Airway abnormalities such as narrowed nasopharyngeal passages, macroglossia, pharyngeal hypotonia, and subglottic stenosis are frequently observed in children with trisomy 21. These abnormalities may contribute to development of chronic intermittent hypoxia, further exacerbating pulmonary hypertension, and these children should be expected to demonstrate exacerbations of airway obstruction and hypoxia after general anesthesia.28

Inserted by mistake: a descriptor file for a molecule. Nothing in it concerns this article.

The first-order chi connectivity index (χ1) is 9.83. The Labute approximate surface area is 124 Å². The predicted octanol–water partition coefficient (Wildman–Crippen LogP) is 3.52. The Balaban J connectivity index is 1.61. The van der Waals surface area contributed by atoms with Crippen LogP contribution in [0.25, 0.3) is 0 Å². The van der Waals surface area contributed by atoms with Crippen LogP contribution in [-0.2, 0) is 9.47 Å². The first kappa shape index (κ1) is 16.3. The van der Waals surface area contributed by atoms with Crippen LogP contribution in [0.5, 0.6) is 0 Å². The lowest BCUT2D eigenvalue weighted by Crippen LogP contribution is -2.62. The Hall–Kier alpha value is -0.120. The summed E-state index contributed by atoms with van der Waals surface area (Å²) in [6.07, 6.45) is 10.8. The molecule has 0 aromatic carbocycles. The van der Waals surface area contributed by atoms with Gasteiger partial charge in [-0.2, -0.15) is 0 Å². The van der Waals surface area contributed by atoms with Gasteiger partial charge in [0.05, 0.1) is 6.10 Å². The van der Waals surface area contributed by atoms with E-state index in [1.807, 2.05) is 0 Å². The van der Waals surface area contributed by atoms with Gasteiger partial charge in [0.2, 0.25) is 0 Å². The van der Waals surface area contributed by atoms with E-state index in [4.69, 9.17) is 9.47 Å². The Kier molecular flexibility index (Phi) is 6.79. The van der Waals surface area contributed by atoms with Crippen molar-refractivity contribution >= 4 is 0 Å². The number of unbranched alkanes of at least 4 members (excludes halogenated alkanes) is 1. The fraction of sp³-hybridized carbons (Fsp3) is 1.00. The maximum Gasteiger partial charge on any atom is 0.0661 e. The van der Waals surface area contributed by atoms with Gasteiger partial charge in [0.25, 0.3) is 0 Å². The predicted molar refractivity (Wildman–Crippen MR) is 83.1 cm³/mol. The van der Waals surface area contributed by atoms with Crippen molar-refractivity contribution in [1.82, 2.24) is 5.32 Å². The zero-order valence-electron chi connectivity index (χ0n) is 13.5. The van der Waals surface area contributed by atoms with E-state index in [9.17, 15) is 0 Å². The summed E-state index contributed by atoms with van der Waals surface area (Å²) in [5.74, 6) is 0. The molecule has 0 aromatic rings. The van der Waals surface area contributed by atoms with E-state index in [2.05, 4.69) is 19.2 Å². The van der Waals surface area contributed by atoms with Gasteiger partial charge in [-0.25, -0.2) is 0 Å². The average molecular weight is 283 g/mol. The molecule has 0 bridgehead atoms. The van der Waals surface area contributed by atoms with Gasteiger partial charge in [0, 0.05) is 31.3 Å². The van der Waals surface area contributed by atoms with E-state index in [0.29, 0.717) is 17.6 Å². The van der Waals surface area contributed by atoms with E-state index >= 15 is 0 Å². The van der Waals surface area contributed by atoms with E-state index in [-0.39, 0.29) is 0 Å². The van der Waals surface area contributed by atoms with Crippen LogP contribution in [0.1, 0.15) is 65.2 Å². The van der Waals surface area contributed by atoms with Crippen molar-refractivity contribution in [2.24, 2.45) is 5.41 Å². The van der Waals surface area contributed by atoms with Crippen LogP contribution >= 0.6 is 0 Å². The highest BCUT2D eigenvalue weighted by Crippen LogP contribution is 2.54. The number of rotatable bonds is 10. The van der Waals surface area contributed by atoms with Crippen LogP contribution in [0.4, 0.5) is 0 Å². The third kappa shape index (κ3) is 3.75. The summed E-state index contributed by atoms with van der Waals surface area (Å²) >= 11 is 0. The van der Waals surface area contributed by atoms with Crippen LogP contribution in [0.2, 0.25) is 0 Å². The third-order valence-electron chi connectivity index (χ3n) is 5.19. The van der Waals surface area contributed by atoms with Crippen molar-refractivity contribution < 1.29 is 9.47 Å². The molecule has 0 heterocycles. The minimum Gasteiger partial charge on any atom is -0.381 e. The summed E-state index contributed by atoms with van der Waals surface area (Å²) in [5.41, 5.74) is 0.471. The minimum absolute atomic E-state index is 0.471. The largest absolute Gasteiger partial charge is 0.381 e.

Children with trisomy 21 have a wide spectrum of developmental delays. Cervical spine instability occurs, and occiput-C1 and C1-2 instabilities have been described.29,30 Subluxation of the cervical spine has rarely been reported in these children during anesthesia. Nonetheless, the anesthesiologist and the surgeon should avoid extremes of neck flexion and extension and lateral rotation during head positioning for laryngoscopy and surgery. While the child is awake, the range of motion of the neck in flexion and extension should be assessed, along with complaints of numbness or tingling in the hands or feet in a particular position. Previous spine and neck investigations or operations should be reviewed. These infants and children may have ligamentous laxity of the cervical spine and other locations. No consensus exists for the radiologic workup of children who are asymptomatic for cervical disease, although many children have been evaluated radiologically before about 5 years of age.